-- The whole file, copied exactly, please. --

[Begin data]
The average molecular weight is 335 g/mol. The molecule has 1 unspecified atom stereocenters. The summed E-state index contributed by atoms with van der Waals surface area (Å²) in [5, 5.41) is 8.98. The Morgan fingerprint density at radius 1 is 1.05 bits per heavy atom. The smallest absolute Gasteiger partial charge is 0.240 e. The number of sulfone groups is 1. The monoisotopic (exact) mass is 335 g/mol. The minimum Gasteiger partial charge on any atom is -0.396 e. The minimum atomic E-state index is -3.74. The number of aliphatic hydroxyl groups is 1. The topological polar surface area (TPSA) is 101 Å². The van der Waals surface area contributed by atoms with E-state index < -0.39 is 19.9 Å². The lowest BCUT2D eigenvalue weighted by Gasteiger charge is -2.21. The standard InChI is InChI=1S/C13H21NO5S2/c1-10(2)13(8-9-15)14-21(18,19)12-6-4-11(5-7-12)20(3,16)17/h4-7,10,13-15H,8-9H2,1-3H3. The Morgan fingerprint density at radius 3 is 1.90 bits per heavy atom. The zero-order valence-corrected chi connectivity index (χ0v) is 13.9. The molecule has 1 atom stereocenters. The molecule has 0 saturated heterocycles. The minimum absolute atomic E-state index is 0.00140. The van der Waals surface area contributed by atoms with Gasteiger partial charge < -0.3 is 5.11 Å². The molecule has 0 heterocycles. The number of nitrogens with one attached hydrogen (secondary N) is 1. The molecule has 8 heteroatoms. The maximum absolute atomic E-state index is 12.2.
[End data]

The average molecular weight is 335 g/mol. The molecule has 1 unspecified atom stereocenters. The summed E-state index contributed by atoms with van der Waals surface area (Å²) in [5, 5.41) is 8.98. The Morgan fingerprint density at radius 1 is 1.05 bits per heavy atom. The smallest absolute Gasteiger partial charge is 0.240 e. The number of sulfone groups is 1. The monoisotopic (exact) mass is 335 g/mol. The minimum Gasteiger partial charge on any atom is -0.396 e. The minimum atomic E-state index is -3.74. The number of aliphatic hydroxyl groups is 1. The topological polar surface area (TPSA) is 101 Å². The van der Waals surface area contributed by atoms with E-state index < -0.39 is 19.9 Å². The lowest BCUT2D eigenvalue weighted by Gasteiger charge is -2.21. The standard InChI is InChI=1S/C13H21NO5S2/c1-10(2)13(8-9-15)14-21(18,19)12-6-4-11(5-7-12)20(3,16)17/h4-7,10,13-15H,8-9H2,1-3H3. The Morgan fingerprint density at radius 3 is 1.90 bits per heavy atom. The zero-order valence-corrected chi connectivity index (χ0v) is 13.9. The molecule has 1 atom stereocenters. The molecule has 0 saturated heterocycles. The minimum absolute atomic E-state index is 0.00140. The van der Waals surface area contributed by atoms with Gasteiger partial charge < -0.3 is 5.11 Å². The molecule has 0 heterocycles. The number of nitrogens with one attached hydrogen (secondary N) is 1. The molecule has 8 heteroatoms. The maximum absolute atomic E-state index is 12.2.